Daniela is part of the first “free” generation of social workers in Romania. Only in 1994 did Post-Communist Romania have its first graduate promotion in this field. Before this moment, this occupation did not exist.
In the 90s found Daniela in the homes of some of Romania’s most vulnerable children. She was trying, on her own, to prevent the separation of children from their families.
“To me, the Romania of those years is HIV positive children who got infected in hospitals,” she recounts.
In the late 1980s, thousands of children in Romanian institutions contracted HIV due to blood transfusions from syringes infected with the virus.
“The real moment the reform started is encompassed in a scene when I was visiting a young mum with an infected baby," says Daniela. "She had no form of support whatsoever. She was going through hell. I also had a small baby at home, and apart from visiting this woman just to reassure her that she was not completely alone, there was not much else I could do.
“One day, she was diagnosed with cancer and lost her hair because of the treatment. When I went to see her, on the wall of her house was written the word: ‘AIDS’. She had locked herself inside. She could not even take her child to the hospital because people would throw stones at them. In reforming its social protection system, this is the point from which Romania started.”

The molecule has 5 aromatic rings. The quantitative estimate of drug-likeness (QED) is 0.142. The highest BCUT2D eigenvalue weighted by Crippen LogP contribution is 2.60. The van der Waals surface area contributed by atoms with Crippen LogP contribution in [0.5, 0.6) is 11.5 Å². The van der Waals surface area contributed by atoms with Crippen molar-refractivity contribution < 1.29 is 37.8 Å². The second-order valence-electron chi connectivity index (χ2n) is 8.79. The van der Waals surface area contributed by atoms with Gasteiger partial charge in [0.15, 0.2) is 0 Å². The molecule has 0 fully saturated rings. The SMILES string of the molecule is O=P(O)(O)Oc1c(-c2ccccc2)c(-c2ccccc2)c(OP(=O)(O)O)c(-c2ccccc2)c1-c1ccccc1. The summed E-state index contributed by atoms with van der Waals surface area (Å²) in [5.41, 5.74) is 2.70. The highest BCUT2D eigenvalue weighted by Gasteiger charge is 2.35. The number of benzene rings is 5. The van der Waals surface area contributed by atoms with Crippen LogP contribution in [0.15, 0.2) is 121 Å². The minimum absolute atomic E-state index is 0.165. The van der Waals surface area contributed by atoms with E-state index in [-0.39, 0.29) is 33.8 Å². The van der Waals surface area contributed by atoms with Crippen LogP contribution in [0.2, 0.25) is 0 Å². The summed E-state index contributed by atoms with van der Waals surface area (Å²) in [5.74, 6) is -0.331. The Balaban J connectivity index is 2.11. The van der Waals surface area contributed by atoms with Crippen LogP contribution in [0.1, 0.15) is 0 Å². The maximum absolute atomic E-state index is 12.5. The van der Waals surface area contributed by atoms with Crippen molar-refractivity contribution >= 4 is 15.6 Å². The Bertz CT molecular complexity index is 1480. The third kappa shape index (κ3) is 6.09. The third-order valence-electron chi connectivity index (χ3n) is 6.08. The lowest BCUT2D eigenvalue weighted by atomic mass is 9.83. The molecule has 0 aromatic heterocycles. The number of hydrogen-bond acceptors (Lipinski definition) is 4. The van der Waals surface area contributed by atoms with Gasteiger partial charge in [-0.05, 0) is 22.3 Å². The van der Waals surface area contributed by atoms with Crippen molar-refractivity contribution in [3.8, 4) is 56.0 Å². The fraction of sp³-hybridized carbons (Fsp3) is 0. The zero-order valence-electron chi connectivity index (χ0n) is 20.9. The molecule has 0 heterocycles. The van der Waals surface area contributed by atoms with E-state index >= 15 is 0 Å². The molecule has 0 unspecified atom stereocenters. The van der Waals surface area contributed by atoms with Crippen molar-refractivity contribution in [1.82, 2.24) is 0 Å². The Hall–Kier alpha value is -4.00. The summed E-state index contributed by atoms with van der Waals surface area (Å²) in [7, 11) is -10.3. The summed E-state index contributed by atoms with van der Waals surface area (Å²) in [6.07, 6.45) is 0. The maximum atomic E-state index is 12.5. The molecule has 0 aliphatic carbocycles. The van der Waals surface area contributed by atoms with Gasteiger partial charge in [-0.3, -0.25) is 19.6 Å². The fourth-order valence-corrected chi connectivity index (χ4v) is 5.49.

Albanian Zini Kore represents the national child rights network “All Together Against Child Trafficking” (BKTF). For almost twenty years Zini earned respect on the streets of his country's capital Tirana. Not just with the homeless kids, but also with the cops.
“When the Police find a new child on the street, they call me first, to pick him up and only after that do they contact the authorities,” says Zini.
Kids know they may not have much in this life, but at least there is someone fighting on their behalf until the end, no matter what kind of end that may be.
Zini never drives. No matter where duty calls, he always crosses town on foot, searching through the labyrinthine streets, scanning for homeless children.
There was a time when his phone rang incessantly - at day and night. The terrified voice of a street child on the line. No one knows the magical and subterranean paths his phone number travels to reach the kids in the city who need him most. He always grabbed his clothes and left.
“Had I not been there the exact moment the Police accosted a child,” he says, “the kid would have been lost in the inferno of the correctional institutions. From there, there is no way out.”